Another benefit of digitalization is that supply chain professionals can predict the impact of changes to the network, including sustainability benefits. They can also accelerate order handling and better manage disruptions. Through digitalization, “they can boost speed and delivery performance by reacting as a single supply chain unit,” Leung says.
Before its partnership with Blue Yonder, Bayer used multiple different systems and processes. Its Global Digital Logistics initiative is focused on standardizing systems and processes and leveraging Blue Yonder’s transportation management system.
At the start of Bayer Crop Science’s digital journey, the company created a community of about 30 subject matter expert employees across the globe, Ivanyi says. They’re able to share best practices and incorporate lessons learned from one implementation for future implementations.
Working with a third-party, Bayer also created and developed a digital learning series to help train people who were new to the system, Ivanyi says.
Redefine and Standardize
When implementing new solutions, it makes sense to redefine and standardize processes for the ideal digital state. “If you don’t have standardized process, you might break the digital chain,” Leung says.
For instance, an employee who continues to use a spreadsheet for transportation procurement negates the benefits of the automated solution.
During any technology configuration, a robust change management process can help encourage people to use the solutions being implemented. With Bayer Crop Science, the EY team assisted with change management, as well as the implementation, and making the business case for the initiatives.
The digital solutions currently being implemented are progressing from automation to also handling more strategic decision-making, Leung says. For instance, a system might identify exceptions and leverage artificial intelligence to recommend next steps for transportation or logistics operations.
By working with Blue Yonder to digitize its supply chain, Bayer Crop Science has experienced gains in several ways. “A main benefit is that all information is in one place,” Ivanyi says. Previously, the company’s varying systems and processes in different countries made it difficult to ensure it was serving all customers efficiently and effectively, to access enterprise-wide visibility, and to measure performance across units.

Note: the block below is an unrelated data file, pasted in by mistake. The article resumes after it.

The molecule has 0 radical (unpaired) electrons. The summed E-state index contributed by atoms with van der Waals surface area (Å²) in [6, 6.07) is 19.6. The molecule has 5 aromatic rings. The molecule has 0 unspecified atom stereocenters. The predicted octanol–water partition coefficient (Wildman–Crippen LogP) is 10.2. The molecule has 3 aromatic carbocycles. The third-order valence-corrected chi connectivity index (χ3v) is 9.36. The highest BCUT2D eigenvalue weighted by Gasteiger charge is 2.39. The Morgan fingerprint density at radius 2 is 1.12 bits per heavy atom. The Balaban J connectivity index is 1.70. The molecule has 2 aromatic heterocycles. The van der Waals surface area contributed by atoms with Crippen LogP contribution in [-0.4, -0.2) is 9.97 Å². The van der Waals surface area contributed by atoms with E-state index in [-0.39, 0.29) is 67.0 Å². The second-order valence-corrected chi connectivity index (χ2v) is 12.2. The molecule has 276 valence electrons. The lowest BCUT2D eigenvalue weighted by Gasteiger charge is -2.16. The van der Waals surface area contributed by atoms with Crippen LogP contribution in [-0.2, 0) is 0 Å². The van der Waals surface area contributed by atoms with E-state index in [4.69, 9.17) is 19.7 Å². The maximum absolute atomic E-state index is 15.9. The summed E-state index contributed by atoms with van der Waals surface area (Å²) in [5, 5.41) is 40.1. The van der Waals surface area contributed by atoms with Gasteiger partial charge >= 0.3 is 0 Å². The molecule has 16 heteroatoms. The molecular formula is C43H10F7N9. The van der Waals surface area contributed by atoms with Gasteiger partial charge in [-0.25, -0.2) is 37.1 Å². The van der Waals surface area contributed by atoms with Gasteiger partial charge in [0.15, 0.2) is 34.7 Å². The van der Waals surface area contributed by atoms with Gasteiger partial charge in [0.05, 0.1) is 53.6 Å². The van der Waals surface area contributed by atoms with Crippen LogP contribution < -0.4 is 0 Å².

Moving to a single comprehensive transportation management system offers multiple benefits, Ivanyi says. It improves the customer experience, making things simpler and more productive. It enhances customer reception by using a TMS that is easy to adopt and has analytics behind it to show the benefits.
In addition, the system enhances sustainability by showing how reductions in miles traveled impacts carbon dioxide emissions.
The Blue Yonder TMS also enables companies to measure carrier performance against service level agreements. Machine learning capabilities can measure performance across granular scenarios, such as urgent requests. This additional data can help companies make better decisions about capacity and costs.
When it comes to getting shipments out the door, the Blue Yonder TMS streamlines that process as well. In the past, this operation often required working with multiple systems and placing calls to various departments, such as customer service, planning, and service providers. “Now, in a few minutes, the shipments can be moving,” Ivanyi says.
Finding New Uses
Bayer continues to find new ways to use the system. “The moment you have a system like a TMS, you start to play with it,” Ivanyi says.
Employees can review the metrics and be more proactive about making decisions to optimize their logistics operations. For instance, the solution can provide the optimal cost of an over-the-road shipment from one point to another, as well as how well it will meet service expectations. “When you start to get data, you can change behavior,” Ivanyi says.
The system also allows a shipper to connect with its logistics partners to change a route to make it more efficient. “With these metrics, you can be more proactive,” Ivanyi says.
Bayer Crop Science has been able to save between 3 and 5% in its transportation spend, boost asset utilization by 7%, and reduce empty miles traveled, the company says.
The company is looking at implementing the newest version of the TMS, which incorporates machine learning to improve decision-making and exception handling, across the globe.
Case Study: Planting the Seeds
With several hundred locations in more than 70 countries, Bayer Crop Science was looking for greater visibility and access to information that could help it make fact-based logistics decisions and boost asset utilization, reduce freight costs, and enhance on-time delivery.
Bayer Crop Science partnered with Ernst & Young, LLC to implement Blue Yonder’s transportation management solution.
Bayer Crop Science has improved asset utilization by 7%, eliminating millions of miles traveled, along with the emissions they would generate, and cutting between 3 and 5% of its transportation spend.
Bayer Crop Science is looking at implementing the newest version of Blue Yonder’s transportation management system, which incorporates machine learning to improve decision-making and exception handling.